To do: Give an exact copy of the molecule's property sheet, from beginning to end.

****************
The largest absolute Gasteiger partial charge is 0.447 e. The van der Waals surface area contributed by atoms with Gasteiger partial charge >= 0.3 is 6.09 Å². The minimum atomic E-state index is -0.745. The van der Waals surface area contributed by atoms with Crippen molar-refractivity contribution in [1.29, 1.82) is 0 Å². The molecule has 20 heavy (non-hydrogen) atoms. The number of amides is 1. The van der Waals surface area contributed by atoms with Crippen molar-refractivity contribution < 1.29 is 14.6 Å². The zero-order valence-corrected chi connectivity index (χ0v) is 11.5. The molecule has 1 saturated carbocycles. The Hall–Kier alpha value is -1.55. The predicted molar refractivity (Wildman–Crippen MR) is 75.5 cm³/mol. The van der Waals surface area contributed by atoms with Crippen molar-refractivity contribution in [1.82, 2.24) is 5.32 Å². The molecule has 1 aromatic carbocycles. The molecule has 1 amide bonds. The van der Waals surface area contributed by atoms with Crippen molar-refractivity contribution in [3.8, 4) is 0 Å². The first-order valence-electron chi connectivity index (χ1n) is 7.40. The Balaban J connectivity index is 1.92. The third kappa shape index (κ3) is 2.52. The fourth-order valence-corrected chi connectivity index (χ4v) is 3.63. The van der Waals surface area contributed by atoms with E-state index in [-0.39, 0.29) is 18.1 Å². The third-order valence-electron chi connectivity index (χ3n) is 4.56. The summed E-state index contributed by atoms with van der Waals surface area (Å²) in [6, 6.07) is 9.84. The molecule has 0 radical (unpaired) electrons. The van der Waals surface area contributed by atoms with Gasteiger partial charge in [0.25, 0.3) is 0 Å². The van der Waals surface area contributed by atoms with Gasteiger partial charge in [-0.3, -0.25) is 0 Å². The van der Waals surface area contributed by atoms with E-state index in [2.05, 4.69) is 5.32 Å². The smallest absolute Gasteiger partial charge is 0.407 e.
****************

The largest absolute Gasteiger partial charge is 0.447 e. The van der Waals surface area contributed by atoms with Gasteiger partial charge >= 0.3 is 6.09 Å². The minimum atomic E-state index is -0.745. The van der Waals surface area contributed by atoms with Crippen molar-refractivity contribution in [1.29, 1.82) is 0 Å². The molecule has 20 heavy (non-hydrogen) atoms. The number of amides is 1. The van der Waals surface area contributed by atoms with Crippen molar-refractivity contribution < 1.29 is 14.6 Å². The zero-order valence-corrected chi connectivity index (χ0v) is 11.5. The molecule has 1 saturated carbocycles. The Hall–Kier alpha value is -1.55. The predicted molar refractivity (Wildman–Crippen MR) is 75.5 cm³/mol. The van der Waals surface area contributed by atoms with Crippen molar-refractivity contribution in [1.82, 2.24) is 5.32 Å². The molecule has 1 aromatic carbocycles. The molecule has 1 amide bonds. The van der Waals surface area contributed by atoms with Crippen molar-refractivity contribution in [3.8, 4) is 0 Å². The first-order valence-electron chi connectivity index (χ1n) is 7.40. The Balaban J connectivity index is 1.92. The third kappa shape index (κ3) is 2.52. The fourth-order valence-corrected chi connectivity index (χ4v) is 3.63. The van der Waals surface area contributed by atoms with E-state index in [-0.39, 0.29) is 18.1 Å². The third-order valence-electron chi connectivity index (χ3n) is 4.56. The summed E-state index contributed by atoms with van der Waals surface area (Å²) in [6, 6.07) is 9.84. The molecule has 0 radical (unpaired) electrons. The van der Waals surface area contributed by atoms with Gasteiger partial charge in [0.25, 0.3) is 0 Å². The van der Waals surface area contributed by atoms with Gasteiger partial charge in [-0.3, -0.25) is 0 Å². The van der Waals surface area contributed by atoms with E-state index in [2.05, 4.69) is 5.32 Å². The smallest absolute Gasteiger partial charge is 0.407 e.